But that comparison is deceiving, because United States has a secret weapon: the charitable tax deduction, and more importantly, the culture of private giving that has grown up around it. It turns out that the counterpart to all that money that Americans give annually to the arts just doesn't exist in Germany, or any other developed country for that matter. Oh, to be sure, it would be inaccurate to say that there is no private giving in Germany - there is, and there are tax incentives for it too. But according to a 2006 analysis by Charities Aid Foundation, the USA's charitable giving is more than seven times that of Germany's as a percentage of GDP - and no other country in the sample comes even as close as half. Assuming that the percentage of money given to the arts is comparable between countries, we can figure that German arts organizations receive something on the order of $250 million per year in private funding, compared to $13.3 billion on our side of the pond. How do you like them apples, Berlin?
Perhaps that's why, in the face of recession-induced cuts, a number of governments in Europe are starting to give the American model more serious consideration -- and a number of European arts organizations are going after American donors. Which highlights another downside of a government-dominant system: any shock to public revenue streams could be life or death to grant recipients, rather than just another challenge to overcome. A survey of arts groups in the UK found that more than a ninth of those who lost their funding in a round of government cuts intend to close up shop, and another 22% considered themselves at risk of failure. And this was after relatively mild cuts of 15% from Arts Council England, which is already a bit of a hybrid between the European and American system. Dutch cuts of 25% last year resulted in a dramatic reshaping of the national cultural landscape that particularly affected smaller and grassroots institutions. Following federal government cuts of 100% in 2010, staff at Sarajevo's National Museum have gone unpaid for seven months! Here in the US, we fight hard every year for the NEA to survive, and we should - but there is nevertheless some comfort in knowing that if it goes away, the arts won't be dragged down the drain with it.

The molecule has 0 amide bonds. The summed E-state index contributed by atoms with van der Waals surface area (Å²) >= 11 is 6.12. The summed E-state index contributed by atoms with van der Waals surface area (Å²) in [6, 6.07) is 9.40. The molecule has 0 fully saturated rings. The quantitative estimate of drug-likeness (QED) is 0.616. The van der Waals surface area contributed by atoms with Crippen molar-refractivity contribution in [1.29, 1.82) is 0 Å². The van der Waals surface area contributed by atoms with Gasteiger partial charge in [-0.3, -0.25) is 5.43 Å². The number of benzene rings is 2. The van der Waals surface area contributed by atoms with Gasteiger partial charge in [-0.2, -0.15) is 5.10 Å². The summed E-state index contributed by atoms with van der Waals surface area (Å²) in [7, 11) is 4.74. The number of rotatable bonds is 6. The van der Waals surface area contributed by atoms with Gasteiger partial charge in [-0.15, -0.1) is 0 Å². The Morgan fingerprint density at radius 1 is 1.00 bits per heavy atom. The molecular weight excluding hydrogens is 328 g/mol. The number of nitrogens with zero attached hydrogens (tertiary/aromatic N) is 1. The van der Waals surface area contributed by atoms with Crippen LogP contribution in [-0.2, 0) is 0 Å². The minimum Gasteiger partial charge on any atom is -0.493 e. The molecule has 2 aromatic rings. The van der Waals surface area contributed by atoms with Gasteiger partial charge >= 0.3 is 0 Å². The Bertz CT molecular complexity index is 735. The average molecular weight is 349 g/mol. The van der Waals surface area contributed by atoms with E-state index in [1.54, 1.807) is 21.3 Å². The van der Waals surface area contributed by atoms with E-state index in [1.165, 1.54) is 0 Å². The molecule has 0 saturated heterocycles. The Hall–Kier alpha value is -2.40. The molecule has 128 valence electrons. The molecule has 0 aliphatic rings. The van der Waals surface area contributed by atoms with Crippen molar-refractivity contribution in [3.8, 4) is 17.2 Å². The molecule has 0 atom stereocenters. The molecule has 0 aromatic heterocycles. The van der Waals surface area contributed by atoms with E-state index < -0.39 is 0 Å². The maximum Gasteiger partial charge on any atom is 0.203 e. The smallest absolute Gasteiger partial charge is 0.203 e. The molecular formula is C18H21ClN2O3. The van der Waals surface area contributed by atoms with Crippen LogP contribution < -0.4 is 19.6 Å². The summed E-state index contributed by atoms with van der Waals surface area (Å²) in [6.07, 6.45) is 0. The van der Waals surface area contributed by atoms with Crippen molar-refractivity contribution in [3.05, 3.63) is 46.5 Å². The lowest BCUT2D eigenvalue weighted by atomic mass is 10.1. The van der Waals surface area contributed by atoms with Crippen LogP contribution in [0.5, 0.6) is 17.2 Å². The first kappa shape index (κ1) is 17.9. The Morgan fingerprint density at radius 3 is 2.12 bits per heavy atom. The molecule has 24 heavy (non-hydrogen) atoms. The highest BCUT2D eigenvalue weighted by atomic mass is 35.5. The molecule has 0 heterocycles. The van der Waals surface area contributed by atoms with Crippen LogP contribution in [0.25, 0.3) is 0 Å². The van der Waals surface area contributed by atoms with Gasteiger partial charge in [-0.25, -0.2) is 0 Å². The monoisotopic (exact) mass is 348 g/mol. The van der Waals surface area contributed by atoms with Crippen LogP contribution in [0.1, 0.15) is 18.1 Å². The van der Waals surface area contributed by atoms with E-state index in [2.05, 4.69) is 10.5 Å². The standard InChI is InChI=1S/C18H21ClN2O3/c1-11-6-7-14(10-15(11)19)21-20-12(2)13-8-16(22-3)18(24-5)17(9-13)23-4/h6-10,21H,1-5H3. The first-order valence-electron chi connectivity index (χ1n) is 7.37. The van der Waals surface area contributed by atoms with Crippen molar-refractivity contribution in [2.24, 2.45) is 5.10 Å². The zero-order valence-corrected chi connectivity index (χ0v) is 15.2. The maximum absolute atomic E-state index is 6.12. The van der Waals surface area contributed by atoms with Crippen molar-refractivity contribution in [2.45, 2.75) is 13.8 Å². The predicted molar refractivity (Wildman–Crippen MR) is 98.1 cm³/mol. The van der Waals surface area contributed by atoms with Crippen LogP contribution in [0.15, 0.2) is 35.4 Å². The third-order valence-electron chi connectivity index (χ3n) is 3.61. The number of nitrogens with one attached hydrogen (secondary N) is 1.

Finally, it must be pointed out that we can't take for granted that government funding for the arts will always be virtuous in purpose. One could argue that Western Europeans have lucked into a happy accident of history that combines exceptional largesse with a largely hands-off approach. Some countries, such as the former Soviet Union and modern-day China, have had no qualms about using state power to exercise censorship on a vast scale and co-opt the arts for nationalistic purposes. Closer to home, even Hungary's arts community has seen significant turmoil due to the meddling of a newly elected conservative government. And while it's hard to imagine anything destroying Sweden's commitment to public funding of the arts, the recent scandal involving that country's culture minister cutting a "racist cake" certainly gives critics some ripe material.
So, arts lovers: go ahead and write your letters to Congress asking for level funding, that 6% increase, or whatever you want. A $200 million or $300 million or even $500 million NEA would be a great thing for this country. But once federal funding becomes less of a joke, it may well become more of a headache. It's all well and good to point to the Europeans as a model; just don't be surprised if they're the ones mimicking us in the end.